The pitfalls of a BioShock sequel

Whether you like it or not, a sequel to the 2007 original IP of the year, BioShock, is marching with irresistible inevitability to our consoles. Some gamers can’t wait to return to the underwater city of Rapture and do it all over again, while others are more guarded and dread the soulless franchise machine’s potential death-knell for one of recent gaming’s most inventive and unique adventures.

Regardless of which you camp you fall into, it cannot be denied that a number of potential problems face those who would create a sequel to a game that stood up so well as its own complete package. The trouble is, when your motivating aim is money, you’re not going to be too careful about the pitfalls, and I have a feeling Take-Two will stumble into every single one.

[Warning: Contains spoilers. I can’t believe I have to type this]

The first problem facing anybody creating a BioShock sequel is the fact that the original game was such a well crafted story with a beginning, middle and end. With its backstory drip-fed throughout your progress in Rapture, and a pair of potential endings that pretty much wrapped up the whole experience, it’s incredibly difficult to artistically justify a return to the setting.  

Imagine, if you will, a direct sequel to Silent Hill 2. This was another game that, although part of a franchise, exists in its own narrative bubble. It is still one of the most engrossing videogames out there, and it’s due in part to the fact that we have thus far not properly returned to that particular chapter in the Silent Hill mythos. What would a direct sequel to James Sunderland’s Silent Hill exploits achieve? For a game so perfectly wrapped in its own package, opening that box up once again runs a risk of spilling the contents everywhere.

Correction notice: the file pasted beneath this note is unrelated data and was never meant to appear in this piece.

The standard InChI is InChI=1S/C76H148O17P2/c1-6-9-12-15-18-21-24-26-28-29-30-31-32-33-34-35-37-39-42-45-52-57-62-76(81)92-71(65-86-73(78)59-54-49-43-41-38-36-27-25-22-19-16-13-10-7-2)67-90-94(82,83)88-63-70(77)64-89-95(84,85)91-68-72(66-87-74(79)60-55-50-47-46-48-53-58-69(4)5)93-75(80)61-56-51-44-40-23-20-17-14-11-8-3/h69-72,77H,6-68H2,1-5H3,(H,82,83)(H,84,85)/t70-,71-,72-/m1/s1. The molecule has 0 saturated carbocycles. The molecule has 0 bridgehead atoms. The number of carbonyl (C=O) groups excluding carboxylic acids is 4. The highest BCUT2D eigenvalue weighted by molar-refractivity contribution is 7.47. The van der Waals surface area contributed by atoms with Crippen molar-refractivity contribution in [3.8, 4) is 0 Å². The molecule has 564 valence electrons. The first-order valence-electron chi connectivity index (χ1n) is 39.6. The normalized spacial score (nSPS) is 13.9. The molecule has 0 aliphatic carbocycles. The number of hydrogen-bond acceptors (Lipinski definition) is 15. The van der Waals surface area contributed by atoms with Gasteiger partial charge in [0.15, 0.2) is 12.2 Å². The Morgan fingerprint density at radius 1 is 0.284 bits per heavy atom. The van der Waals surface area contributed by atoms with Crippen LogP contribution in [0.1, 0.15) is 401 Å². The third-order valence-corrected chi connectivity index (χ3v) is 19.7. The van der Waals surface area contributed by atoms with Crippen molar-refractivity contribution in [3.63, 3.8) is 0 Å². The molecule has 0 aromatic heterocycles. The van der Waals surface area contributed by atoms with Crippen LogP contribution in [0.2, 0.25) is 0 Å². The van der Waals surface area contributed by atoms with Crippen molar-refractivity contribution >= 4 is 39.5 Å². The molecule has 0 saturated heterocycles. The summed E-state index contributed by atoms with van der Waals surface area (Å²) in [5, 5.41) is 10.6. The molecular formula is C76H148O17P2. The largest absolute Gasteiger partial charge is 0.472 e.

BioShock is quite similar. Like Silent Hill 2, its isolated story arc is well paced and ends definitively. Like Silent Hill 2, there are many hints at something grander in scale than your own particular adventure, but because all we see are hints, it makes the game far more engrossing. Only seeing slight glimpses of Pyramid Head, just like only seeing a handful of BioShock‘s Big Daddies, adds an element of mystery that makes them scarier and more captivating than they would be if we knew absolutely everything about them. A sequel’s job is to typically expand a franchise’s roots, but when your roots are so enjoyable because they’ve not been expanded, we’re faced with a problem. 

It is believed by some that the next BioShock game will, in fact, be a prequel that shows the fall of Rapture. If a sequel’s expansion of the BioShock world is damaging to its ability to engage the player, however, a prequel could damn near kill it. Those in favor of a prequel fail to grasp the true story of the original BioShock — the fall of Rapture.

Although there is a “present day” storyline in BioShock (find and kill Andrew Ryan/Frank Fontaine), the main draw is the discovery of what exactly went wrong in this proposed perfect utopia. As you progress throughout Rapture and collect audio diaries, the past of Ryan’s city is perfectly rendered, with just enough held back to keep one’s imagination fired up. In essence, BioShock is a prequel in and of itself — its story fills in BioShock‘s past and details its fall, but doesn’t give too much away. Showing us what we already know — only without the need for our own imagination this time — is not only unnecessary, it’s downright vulgar.